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Local artist blends history and activism in paintings

Livermore artist Carolyn Lord draws inspiration from local architecture and vernacular landscape to bring to life her watercolor works, which often feature city landmarks of the past and present.

Livermore artist Carolyn Lord draws inspiration from local architecture and vernacular landscape to bring to life her watercolor works, which often feature city landmarks of the past and present.

Originally from Southern California, Lord moved to Livermore in the fall of 1980 with her husband. While she said it took some time for her to adjust to her new surroundings, her artistry helped her immerse herself into the community.

"For me, moving to Livermore felt like I was in the Midwest -- because I had spent four years in Southern Illinois for college -- and Elko, Nevada, where my father and his wife lived," Lord said, noting how remote Livermore was at the time compared to larger Bay Area cities.

She said that early on she spent a lot of time traveling into San Francisco to purchase materials for her artwork and got involved in the arts community there.

When her son was born, she said she fell in love with the entire Bay Area through being a mother as she'd joined the Livermore Moms Club and learned about different places and adventures throughout the region to take her son, like Children's Fairyland in Oakland and Happy Hollow Park & Zoo in San Jose.

"I wanted to be able to say, 'yeah, I really raised my son and got involved' and that was part of what made me feel more comfortable to get involved," Lord said.

While her son is now grown, Lord still remains involved in community issues. She said that most recently, she has been attending and giving input at Livermore Cultural Arts Council meetings for the redevelopment of the city's cultural arts vision plan.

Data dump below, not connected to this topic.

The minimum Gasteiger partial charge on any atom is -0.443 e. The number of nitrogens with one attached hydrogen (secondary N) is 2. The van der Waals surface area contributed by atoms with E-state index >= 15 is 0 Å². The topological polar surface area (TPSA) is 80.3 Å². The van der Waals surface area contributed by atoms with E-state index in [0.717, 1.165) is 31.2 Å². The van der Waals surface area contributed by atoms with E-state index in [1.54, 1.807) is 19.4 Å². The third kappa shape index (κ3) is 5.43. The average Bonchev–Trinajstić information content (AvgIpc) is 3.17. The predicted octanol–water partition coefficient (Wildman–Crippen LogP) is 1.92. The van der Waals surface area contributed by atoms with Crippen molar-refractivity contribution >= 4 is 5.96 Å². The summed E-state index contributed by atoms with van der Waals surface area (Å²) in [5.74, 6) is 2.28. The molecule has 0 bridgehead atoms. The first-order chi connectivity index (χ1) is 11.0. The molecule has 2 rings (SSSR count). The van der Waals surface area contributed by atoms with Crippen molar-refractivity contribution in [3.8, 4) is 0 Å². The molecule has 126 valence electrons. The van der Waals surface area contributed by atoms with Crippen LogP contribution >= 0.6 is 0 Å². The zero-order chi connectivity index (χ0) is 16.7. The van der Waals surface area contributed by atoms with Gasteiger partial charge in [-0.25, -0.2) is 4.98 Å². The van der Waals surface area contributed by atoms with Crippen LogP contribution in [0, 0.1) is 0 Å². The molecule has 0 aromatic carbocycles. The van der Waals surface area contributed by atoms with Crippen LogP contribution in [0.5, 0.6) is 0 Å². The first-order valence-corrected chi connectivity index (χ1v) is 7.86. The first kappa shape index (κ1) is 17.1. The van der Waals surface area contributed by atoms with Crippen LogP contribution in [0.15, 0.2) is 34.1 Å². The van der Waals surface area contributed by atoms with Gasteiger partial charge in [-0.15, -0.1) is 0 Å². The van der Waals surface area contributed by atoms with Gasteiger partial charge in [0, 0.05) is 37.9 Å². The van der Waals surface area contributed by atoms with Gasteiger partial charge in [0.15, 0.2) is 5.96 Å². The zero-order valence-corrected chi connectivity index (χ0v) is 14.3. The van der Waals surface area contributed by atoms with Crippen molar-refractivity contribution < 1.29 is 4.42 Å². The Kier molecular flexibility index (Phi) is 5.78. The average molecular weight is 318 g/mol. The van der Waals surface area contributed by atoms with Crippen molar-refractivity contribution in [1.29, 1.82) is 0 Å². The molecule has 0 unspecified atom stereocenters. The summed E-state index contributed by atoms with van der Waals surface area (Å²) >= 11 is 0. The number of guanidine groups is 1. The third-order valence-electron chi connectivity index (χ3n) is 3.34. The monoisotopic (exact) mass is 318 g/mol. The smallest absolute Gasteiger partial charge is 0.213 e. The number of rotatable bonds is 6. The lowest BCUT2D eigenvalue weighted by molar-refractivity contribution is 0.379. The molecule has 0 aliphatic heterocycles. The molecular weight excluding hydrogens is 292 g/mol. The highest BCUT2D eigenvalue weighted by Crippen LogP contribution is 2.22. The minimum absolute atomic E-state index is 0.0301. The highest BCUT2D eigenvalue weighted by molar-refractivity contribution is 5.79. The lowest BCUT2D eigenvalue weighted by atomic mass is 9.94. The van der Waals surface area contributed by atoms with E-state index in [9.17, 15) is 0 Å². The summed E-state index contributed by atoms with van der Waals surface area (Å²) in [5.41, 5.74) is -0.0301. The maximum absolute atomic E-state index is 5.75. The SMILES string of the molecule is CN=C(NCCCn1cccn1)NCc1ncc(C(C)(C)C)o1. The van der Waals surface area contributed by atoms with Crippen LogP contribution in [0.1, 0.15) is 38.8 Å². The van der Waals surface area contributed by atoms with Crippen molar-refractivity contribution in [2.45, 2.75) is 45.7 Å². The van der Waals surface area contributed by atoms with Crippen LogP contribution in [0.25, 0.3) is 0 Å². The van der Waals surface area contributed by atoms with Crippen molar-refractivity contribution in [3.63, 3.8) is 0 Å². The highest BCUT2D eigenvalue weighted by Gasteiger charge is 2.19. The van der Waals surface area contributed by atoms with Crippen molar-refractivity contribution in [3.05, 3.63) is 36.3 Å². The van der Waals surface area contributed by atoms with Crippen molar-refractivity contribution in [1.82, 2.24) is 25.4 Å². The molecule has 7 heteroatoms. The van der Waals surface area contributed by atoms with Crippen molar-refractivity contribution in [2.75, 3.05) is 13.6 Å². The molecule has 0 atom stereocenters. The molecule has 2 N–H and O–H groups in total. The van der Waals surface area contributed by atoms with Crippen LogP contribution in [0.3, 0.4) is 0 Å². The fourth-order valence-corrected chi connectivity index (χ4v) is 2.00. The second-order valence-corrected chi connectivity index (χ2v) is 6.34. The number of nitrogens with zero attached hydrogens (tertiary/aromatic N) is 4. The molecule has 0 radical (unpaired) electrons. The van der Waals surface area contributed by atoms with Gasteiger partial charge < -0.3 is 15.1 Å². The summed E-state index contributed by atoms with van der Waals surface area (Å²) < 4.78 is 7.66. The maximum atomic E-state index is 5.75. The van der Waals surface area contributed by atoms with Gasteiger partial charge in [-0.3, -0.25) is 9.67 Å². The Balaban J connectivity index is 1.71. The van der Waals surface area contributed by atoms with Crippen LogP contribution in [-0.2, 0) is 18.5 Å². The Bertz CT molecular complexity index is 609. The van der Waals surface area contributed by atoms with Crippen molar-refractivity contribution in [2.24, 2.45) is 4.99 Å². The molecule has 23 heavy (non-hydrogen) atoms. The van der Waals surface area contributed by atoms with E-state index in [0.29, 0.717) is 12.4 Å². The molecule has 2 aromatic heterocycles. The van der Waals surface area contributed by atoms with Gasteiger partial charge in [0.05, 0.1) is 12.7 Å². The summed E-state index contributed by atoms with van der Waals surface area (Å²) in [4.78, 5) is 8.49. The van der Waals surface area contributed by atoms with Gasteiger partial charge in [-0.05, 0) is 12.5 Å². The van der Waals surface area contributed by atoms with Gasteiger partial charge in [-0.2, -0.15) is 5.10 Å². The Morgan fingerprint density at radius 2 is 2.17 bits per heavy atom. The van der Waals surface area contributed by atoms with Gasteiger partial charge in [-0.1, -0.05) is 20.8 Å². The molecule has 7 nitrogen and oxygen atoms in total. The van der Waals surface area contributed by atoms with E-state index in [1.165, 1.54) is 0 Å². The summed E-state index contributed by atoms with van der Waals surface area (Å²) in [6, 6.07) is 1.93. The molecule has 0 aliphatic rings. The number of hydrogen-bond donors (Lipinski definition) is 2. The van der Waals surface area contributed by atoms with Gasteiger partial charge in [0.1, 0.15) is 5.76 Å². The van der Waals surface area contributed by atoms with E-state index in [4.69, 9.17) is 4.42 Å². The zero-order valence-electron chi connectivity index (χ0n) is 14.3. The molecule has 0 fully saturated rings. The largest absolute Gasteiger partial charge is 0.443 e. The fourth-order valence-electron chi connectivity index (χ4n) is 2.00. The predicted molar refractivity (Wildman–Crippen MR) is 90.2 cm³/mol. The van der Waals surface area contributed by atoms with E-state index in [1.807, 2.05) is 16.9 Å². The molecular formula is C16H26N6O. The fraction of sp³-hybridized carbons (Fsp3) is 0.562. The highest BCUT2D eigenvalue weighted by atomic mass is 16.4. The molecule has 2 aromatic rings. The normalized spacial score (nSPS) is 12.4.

She said that in Livermore, she's found that the visual and fine art scene is not as strong as the music and performing arts, which is part of the reason she's engaging in the process to redevelop the cultural arts plan. Lord said she wants to see more effort and support put behind the visual and fine arts. For example, she said that Livermore lacks an adequate gallery space.

"I'll have people ask me why I don't show in the lobby at the Bankhead -- I don't exhibit art on brick walls with sloped floors," Lord said with a laugh. "The point is, I know the space was not designed to exhibit art," she added, noting that there are other spaces in the San Joaquin Valley that are better suited for showing art, such as the Grand Theatre Center for the Arts in Tracy and the Carnegie Arts Center in Turlock.

She also said that another reason she thinks the visual and fine arts are not as robust as the music and performing arts in Livermore is because of the different experiences they offer.

"The theater and music tends to be a group event," she said. "You audition, you rehearse together, everybody's excited and it's sort of like being on a team, whereas the visual and fine artists -- like what I do -- we do all the work by ourselves and all we do is show up for the show and it's just not as exciting," she added.

Lord -- who, in addition to art, is also passionate about climate action -- incorporates her community engagement into her work. She paints where she lives, including her own garden with persimmon and lemon trees, among other plants and flowers.

Beyond her front yard, many of her paintings depict downtown Livermore architecture like the garage bays at what was formerly the site of Groth Brothers Chevrolet dealership at the corner of First and L streets. The site is currently being developed into a mixed-use housing and retail development.